Title: The Penhallow Train Incident
Author: M. S. Spencer
Genre: Cozy Mystery, Romantic Suspense
In the sleepy coastal Maine town of Penhallow, a stranger dies on a train, drawing Historical Society Director, Rachel Tinker, and curmudgeonly retired professor, Griffin Tate, into a spider’s web of archaeological obsession and greed. With the help of the victim’s rival, they set out to locate the Queen of Sheba’s tomb. Their plans are stymied when a war erupts between the sheriff and a state police detective who want to arrest the same man for different crimes. It’s up to Rachel to solve a mystery that includes two more murders, if she wants to unlock the soft heart that beats under Griffin’s hard crust.
Rachel tried not to scream. She took a big gulp of air and let the words rush out on the exhale. “It’s the woman. The woman with the deposit slip. She’s dead.”
“I’m coming over.” She heard a click and a buzz.
Fifteen minutes later the screen door slammed, and Griffin stalked in without bothering to knock. He went straight to the kitchen, filled two glasses with ice, and poured whiskey into both. Carrying them to the living room, he handed one to Rachel without a word. Without a word, she took the remnants of her old drink and poured them into the new one. She set it down. For a second she stared at it, then reached out to pick it up again, but Griffin gently moved the glass away and took her in his arms.
She’d thought she was fine until then.
The tears flowed, and she hiccupped and gurgled about life and death while he muttered unintelligible words into her hair. When what had been a mild need for a tissue grew too urgent to ignore, she left his shoulder. A couple of wipes and a swig of bourbon and she could look Griffin in the eye. He dabbed ineffectually at his soaked shirt with a dirty handkerchief. “Better?”
“Yes, thanks. It’s just…I feel so responsible.”
His eyebrows rose. “Responsible? Why?”
“She came to me. She gave the purse to me. She wanted me to help her. And for that she was murdered.”
“We don’t know anything of the sort. What did they say on the news?”
“Only that her body was found in the Passagassawaukeag.”
“She could have fallen in. She could have committed suicide. From what you told me she was very upset.”
Rachel recalled the young woman’s face. “Not upset. Frightened.”
“But not of the man she was with?”
“N…no. I don’t know how to describe it. She seemed…hunted. But determined.” She took another sip of bourbon and settled back on the cushion. So what if Griffin’s arm happens to be resting on the back? “Griffin, we’ve got to find out who she—they—were.” She turned to find his face inches from hers. “And what she was afraid of.”
He gazed into her eyes, his own inscrutable, then faced the television. “No. You have to let the police handle it.”
Rachel, who had forgotten what they were talking about in the overwhelming desire to kiss the man next to her, couldn’t think of anything to say.
Finally, he mumbled, “Turn it up—it looks like they’re talking about her.”
She did as she was told.
The camera trained on a reporter. Short and stumpy, he tugged at his wrinkled polo before attempting to smooth his waning hair. “That was Sheriff Quimby of the Penhallow police, Andrew. It looks like we won’t get any more information tonight, but he’s scheduled a press conference for tomorrow at noon.”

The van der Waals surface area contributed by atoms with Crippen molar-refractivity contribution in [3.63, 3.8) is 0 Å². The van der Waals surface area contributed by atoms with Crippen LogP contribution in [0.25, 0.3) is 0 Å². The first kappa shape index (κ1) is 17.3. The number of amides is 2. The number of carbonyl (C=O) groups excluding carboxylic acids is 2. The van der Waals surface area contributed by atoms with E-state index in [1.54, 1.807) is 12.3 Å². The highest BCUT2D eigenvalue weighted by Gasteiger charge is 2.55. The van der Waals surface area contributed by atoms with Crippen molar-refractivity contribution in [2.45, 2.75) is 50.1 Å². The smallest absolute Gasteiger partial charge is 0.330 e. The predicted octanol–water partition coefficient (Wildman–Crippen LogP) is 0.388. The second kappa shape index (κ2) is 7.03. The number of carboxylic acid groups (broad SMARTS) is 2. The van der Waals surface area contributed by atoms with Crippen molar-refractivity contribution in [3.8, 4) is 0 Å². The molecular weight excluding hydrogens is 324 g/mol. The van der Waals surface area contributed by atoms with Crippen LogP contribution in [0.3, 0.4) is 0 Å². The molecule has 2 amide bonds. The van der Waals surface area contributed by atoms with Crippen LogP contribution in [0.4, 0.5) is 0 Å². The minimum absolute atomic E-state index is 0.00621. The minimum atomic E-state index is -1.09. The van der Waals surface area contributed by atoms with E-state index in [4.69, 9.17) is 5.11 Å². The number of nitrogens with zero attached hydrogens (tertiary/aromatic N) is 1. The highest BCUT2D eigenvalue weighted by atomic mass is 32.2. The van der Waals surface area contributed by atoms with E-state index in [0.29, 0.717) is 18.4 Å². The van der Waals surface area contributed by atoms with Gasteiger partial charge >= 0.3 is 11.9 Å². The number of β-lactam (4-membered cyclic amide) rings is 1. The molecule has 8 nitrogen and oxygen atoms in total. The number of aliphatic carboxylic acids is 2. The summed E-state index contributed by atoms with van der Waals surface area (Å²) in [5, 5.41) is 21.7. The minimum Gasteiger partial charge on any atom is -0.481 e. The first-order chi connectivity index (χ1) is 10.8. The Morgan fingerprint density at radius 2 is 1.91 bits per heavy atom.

“Is he going to discuss the first murder—the train incident, Lou?”
“Hopefully, although he didn’t mention it tonight.”
“Did anyone ask if the two deaths are related?”
“The sheriff only said that, so far, there’s no indication of either foul play, or of a connection between the two deaths.”
The anchor turned to his partner. “So, Bambi—”
Griffin jerked upright. “Bambi?”
“—are we looking at a rash of thrill crimes down there in the hitherto bucolic town of Penhallow?”
Bambi shook out her hair and touched her ruby lips before facing the camera. “I certainly hope not, Andrew. My grammy lives in Penhallow.”
Andrew stared at her for a long moment before turning to the camera. “Thank you, Lou. Keep us posted.”
Rachel muted the volume. “What should I do?”
Her companion bent forward and pinched her chin between his thumb and forefinger. “There’s…nothing…we…can…do…tonight.”
For answer he let go of her face, drew her into his arms and kissed her. The kiss was tentative. She kissed him back, tentatively. “I…”
“Shut up.” This time they didn’t come up for air for a while. When they did, they stared at each other as if seeing one another for the first time. He said, “I…uh…didn’t mean to do that. I…”
She rose. “Oh, I see.” She picked up Spot and nuzzled him, hoping Griffin couldn’t see her tears well up. “I guess you’d better go then.”
He stood. “Okay. But…um, actually…what I meant to say is…I’ve been meaning to do that for a while. But I wasn’t sure...I didn’t know…I didn’t think…” He trailed off.
The bewildered look in his cerulean eyes as he shifted his weight from foot to foot reminded her of a kindly giant bobbling a baby bunny. She went up on tiptoe and touched her lips to his cheek.
The response was immediate. Griffin swept her up off the floor and charged through the kitchen door. Confronted with the refrigerator, he stopped, turned, and plunged in the opposite direction. Ending up where they’d started, he bellowed, “Where the hell’s your bedroom?”
She pointed at the ceiling. “Upstairs.”
Without another word he leapt up the steps, only banging her head once on the banisters, and dropped her on the bed. Then he stood, legs set wide like a latter-day Paul Bunyan, and folded his arms.
She lay where he’d dropped her, panting. “Now what?”
“You tell me.”
Oh, for heaven’s sake. “Come here, you great gob of indecision.”
Those seemed to be the words he was looking for, since for the rest of the evening he proved to her just how decisive he could be.
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